Wednesday, January 7, 2015

Book Review: On Immunity by Eula Biss

From Goodreads:
Upon becoming a new mother, Eula Biss addresses a chronic condition of fear—fear of the government, the medical establishment, and what is in your child’s air, food, mattress, medicine, and vaccines. She finds that you cannot immunize your child, or yourself, from the world. 
In this bold, fascinating book, Biss investigates the metaphors and myths surrounding our conception of immunity and its implications for the individual and the social body. As she hears more and more fears about vaccines, Biss researches what they mean for her own child, her immediate community, America, and the world, both historically and in the present moment. She extends a conversation with other mothers to meditations on Voltaire’s Candide, Bram Stoker’s Dracula, Rachel Carson’s Silent Spring, Susan Sontag’s AIDS and Its Metaphors, and beyond. On Immunity is a moving account of how we are all interconnected—our bodies and our fates.
Writing
Absolutely superb.  Biss's essays cover a range of social, cultural, scientific, and historical effects and implications surrounding the decision to immunize.  She begins with the struggle she faced as a new mother hearing widely varying ideas of whether or not immunization is healthy and, from there, delves into the history of inoculation, the reasons people have feared the idea of vaccines throughout history and culture, and the current controversies surrounding the topic.  Each essay is concisely written and well-thought-out, and you can tell that Biss has conducted thorough research.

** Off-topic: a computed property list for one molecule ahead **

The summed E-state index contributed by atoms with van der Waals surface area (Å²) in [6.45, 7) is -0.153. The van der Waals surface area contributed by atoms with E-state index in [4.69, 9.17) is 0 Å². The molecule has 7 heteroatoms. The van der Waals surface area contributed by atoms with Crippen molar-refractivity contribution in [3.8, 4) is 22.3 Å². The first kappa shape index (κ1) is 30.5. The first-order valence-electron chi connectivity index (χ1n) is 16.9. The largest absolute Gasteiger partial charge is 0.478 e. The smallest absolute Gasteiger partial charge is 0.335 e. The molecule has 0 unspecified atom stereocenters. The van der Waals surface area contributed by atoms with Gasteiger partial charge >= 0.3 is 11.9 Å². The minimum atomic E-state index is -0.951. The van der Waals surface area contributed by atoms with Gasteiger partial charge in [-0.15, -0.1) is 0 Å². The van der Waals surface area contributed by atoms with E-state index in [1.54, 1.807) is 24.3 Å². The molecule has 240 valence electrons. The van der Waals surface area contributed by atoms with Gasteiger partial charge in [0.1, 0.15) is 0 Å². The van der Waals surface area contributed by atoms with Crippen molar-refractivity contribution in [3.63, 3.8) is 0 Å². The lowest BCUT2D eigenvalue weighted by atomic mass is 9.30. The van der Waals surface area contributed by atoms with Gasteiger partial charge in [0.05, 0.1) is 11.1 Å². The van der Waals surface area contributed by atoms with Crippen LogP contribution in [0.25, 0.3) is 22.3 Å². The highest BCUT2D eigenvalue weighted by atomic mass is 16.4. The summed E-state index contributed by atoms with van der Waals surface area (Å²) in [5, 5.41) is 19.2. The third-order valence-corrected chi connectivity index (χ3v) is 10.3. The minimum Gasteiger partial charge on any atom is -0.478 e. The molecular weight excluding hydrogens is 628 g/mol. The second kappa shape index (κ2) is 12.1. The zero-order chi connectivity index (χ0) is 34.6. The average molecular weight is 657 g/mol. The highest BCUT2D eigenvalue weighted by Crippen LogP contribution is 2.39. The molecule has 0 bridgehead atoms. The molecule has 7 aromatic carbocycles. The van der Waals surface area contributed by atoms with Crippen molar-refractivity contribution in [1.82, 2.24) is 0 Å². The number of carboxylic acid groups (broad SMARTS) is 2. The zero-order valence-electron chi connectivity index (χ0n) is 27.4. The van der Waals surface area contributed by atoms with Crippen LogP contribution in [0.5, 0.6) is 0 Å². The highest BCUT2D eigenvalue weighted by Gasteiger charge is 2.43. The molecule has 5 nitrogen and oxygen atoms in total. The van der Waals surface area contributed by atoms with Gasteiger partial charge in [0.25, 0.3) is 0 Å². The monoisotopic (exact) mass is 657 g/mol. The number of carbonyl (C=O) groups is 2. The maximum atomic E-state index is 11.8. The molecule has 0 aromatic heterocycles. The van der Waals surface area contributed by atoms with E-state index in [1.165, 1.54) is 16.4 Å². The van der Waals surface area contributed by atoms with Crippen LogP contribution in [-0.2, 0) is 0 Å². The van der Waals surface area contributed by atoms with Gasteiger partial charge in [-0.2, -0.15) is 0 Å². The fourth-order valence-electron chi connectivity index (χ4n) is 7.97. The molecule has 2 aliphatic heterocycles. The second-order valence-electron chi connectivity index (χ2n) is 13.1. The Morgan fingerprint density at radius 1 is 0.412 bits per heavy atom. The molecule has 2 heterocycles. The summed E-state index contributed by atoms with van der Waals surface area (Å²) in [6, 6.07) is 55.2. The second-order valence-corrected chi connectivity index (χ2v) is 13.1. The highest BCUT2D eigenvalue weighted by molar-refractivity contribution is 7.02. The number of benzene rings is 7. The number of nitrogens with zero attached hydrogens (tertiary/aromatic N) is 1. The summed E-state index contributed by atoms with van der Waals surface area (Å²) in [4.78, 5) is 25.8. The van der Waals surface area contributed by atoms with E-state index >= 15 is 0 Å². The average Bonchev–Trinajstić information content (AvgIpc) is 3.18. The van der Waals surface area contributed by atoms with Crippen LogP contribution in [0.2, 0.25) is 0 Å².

Entertainment Value
As ideas about vaccines become more and more polarized, the issue itself has been muddied through various pseudo-scientific claims and celebrity testimonials.  Biss doesn't try to give a definitive answer to the question of whether or not to vaccinate, although she is clear about her own personal beliefs.  Instead, she explores every facet of the conversation, from literary to scientific to historical to pop culture.  It's fascinating and easy to read - I completed it in a day.

Overall
I highly recommend this to anyone, parent or not, who is interested in the ongoing debate about vaccination and it's implications for community health.  I feel like I learned a great deal and was excited by the number of discussions the essays in this book sparked among my friends.  I highly recommend getting a copy and checking it out.

3 comments:

  1. I have this book and am excited to read it! I feel strongly about my pro-vaccine beliefs but this controversy stresses me out so much. And I don't even have kids lol.

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  2. Jenny, I think you'll really like it. I don't have kids either and one thing I loved about this book is how she addresses it as a community issue, not just a parenting issue. We're all put at risk when people don't vaccinate their kids and she does a great job of explaining why.

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  3. I'm on the wait list for this book at the library. And I gave a copy to my niece for Christmas. (We both like this kind of book.) I'm glad to hear it was so good. I can't wait to read it!

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